press release
Published: 03 August 2022

Surrey's prototype battery only needs seconds of sunlight to keep smart wearables charged

Thirty seconds of sunlight could boost the battery life of future smartwatches and other wearables by tens of minutes, thanks to a renewable and rechargeable battery prototype developed by the University of Surrey.  

Surrey's Advanced Technology Institute (ATI) has demonstrated how its new photo-rechargeable system, which merges zinc-ion batteries with perovskite solar cells, could allow wearables to spring back to life without the need to plug in.   

Jinxin Bi, a PhD candidate at ATI and the first author of the paper, said:  

"This technology provides a promising strategy for efficient use of clean energy and enables wearable electronics to be operated continuously without plug-in charging. Our prototype could represent a step forward to how we interact with wearables and other internet-of-things devices, such as remote real-time health monitors." 

Surrey's environmentally friendly, photo-rechargeable system is unique because of its elegant and well-matched structural design between the integrated battery and solar cell, allowing it to demonstrate high energy and volume density comparable to state-of-the-art micro-batteries and supercapacitors. 

Dr Wei Zhang, project co-lead and expert in perovskite solar cells from the ATI, said: 

"This project is an example of how the University of Surrey is dedicated to producing research and innovation that equips humanity with the knowledge, tools and technologies to help us live better and more sustainable lives."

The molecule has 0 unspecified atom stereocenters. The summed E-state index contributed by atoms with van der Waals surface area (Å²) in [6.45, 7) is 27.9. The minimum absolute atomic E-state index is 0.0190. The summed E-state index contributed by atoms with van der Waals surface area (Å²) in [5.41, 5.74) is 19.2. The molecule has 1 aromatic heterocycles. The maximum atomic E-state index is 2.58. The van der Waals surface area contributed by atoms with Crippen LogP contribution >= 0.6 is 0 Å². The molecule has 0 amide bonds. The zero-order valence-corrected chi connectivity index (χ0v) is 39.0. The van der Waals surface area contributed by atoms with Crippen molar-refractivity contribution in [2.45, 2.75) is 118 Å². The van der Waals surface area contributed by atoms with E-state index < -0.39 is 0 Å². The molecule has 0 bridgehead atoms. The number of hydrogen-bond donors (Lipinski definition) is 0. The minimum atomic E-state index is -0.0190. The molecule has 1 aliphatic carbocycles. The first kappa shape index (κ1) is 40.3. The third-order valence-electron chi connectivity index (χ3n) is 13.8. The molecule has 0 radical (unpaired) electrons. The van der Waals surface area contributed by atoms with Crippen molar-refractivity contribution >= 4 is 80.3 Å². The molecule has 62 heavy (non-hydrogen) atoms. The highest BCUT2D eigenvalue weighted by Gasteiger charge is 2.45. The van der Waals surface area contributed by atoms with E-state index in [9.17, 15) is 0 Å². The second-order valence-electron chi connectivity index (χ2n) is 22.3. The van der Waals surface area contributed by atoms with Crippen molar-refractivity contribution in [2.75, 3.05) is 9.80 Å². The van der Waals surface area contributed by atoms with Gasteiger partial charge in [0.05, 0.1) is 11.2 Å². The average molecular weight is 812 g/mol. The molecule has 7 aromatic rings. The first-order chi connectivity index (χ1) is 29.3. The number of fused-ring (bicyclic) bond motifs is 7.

Dr Yunlong Zhao, project co-lead and expert in batteries for wearables and implantables from the ATI, said: 

"The unique features in our ultrafast photo-rechargeable system could promote wide applications in self-powered wearable internet-of-things, autonomous power systems and emergency electronics. In addition, it will broaden the perception and insight of designing the next generation of miniaturised flexible photo-rechargeable systems." 

The research was published in Energy Storage Materials.  

The University of Surrey is a world-leading centre for excellence in sustainability – where our multi-disciplinary research connects society and technology to equip humanity with the tools to tackle climate change, clean our air, reduce the impacts of pollution on health and help us live better, more sustainable lives. The University is committed to improving its own resource efficiency on its estate and being a sector leader, aiming to be carbon neutral by 2030. A focus on research that makes a difference to the world has contributed to Surrey being ranked 55th in the world in the Times Higher Education (THE) University Impact Rankings 2022, which assesses more than 1,400 universities' performance against the United Nations' Sustainable Development Goals (SDGs).  

ENDS

Notes to editors 

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